The Harvard Presidential City of Boston Fellowship program continues to encourage Harvard students to make a difference through public service. It also creates a pipeline to civic-oriented career-development opportunities in hopes that more recent graduates will gain a deep understanding and passion for public service, and will continue to serve in similar capacities throughout their careers.
Smith works on various projects at City Hall, and is part of the group writing the city’s Climate Action Plan Update, which implements the mayor’s goal of citywide carbon neutrality by 2050. She’s also helping with municipal aggregation — a means by which the city negotiates with third-party suppliers to give Boston residents more access to renewable energy.
She’s part of a team working on the Family Led Stability Pilot, which aims to house homeless Boston Public School families and provide them with integrated public services. She’s also working with the the Boston Advisory Council on Ending Homelessness, through which currently or formerly homeless individuals advise the city on issues such as shelter policy.
Smith, who will serve in the position through next summer, says one of the thing she likes most about it is its flexibility. “I came in with a certain set of interests,” she said, “but I think no matter what your background is, you could find city projects that would be of interest to you.”
Harvard and the city of Boston recently agreed that the pilot program, now in its third year, will be extended for an additional three years.
“I am thrilled that the fellowship will continue for an additional three years, and I am confident that Lexi and her successors will contribute to our city, our community, and our society in meaningful ways,” said Bacow. “Harvard students and alumni are eager to put their knowledge to work, and helping them advance the public good is one of my priorities — and a worthy goal that can be shared by colleges and universities not just here in Massachusetts but across the country.”
“The Harvard Presidential City of Boston Fellows are important contributors to the work we do here in the city,” said Mayor Martin J. Walsh. “The city has benefited tremendously in the three years of the program, while the fellows gain experience shaping and informing important city programs and policies. I look forward to continuing this program in partnership with Harvard.”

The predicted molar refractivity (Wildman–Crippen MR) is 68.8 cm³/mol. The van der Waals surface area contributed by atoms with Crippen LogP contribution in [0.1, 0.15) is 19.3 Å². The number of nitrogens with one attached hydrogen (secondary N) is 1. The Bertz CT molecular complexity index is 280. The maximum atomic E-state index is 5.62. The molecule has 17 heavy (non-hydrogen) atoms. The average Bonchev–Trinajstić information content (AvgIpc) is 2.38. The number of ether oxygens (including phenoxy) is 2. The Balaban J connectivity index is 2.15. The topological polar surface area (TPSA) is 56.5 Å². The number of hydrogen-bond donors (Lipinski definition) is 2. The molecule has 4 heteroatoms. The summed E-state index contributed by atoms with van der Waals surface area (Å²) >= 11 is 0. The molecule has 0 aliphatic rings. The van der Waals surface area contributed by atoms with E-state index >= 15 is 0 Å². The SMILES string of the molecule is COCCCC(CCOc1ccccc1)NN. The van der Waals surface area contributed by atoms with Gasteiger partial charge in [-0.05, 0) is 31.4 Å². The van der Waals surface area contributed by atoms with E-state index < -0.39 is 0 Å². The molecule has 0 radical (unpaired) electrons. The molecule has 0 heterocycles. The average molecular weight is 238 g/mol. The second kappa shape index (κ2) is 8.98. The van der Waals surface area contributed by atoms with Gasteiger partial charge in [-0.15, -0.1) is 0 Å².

Harvard has a long history of a robust commitment to public service. Smith credits, among other things, her work at the Phillips Brooks House for helping her land the fellowship.
“I was very involved with the Phillips Brooks House when I was at Harvard, and many of the programs that I participated in helped prepare me for this job. I led the Environmental Action Committee, which introduced me to the activist and nonprofit environmental communities in Boston and Cambridge,” she said.
“I also participated in the civics program, which gave me a great introduction to the city. I was teaching civics to fifth- and eighth-graders in Boston and Cambridge Public Schools so I got to know a lot of different neighborhoods that way — I think that community-based knowledge was instrumental as I was applying for the job.”
The program provides funding for a recent Harvard College graduate to spend one year working as the mayor of Boston’s public-service fellow. The full-time position reports directly to the mayor’s chief of staff and is responsible for managing and executing projects in various issue areas. The fellow also works closely with city officials, cabinet chiefs, and department heads to design a wide variety of policy initiatives, and engages city residents through a range of community-based efforts.
Students interested in learning more about public service opportunities can attend the Office of Career Services’ Nonprofit, Government and Global Health Fair on Thursday and the Harvard College Class of 2019 Public Service Recruiting Day on Friday. More information can be found on the Office of Career Services’ website.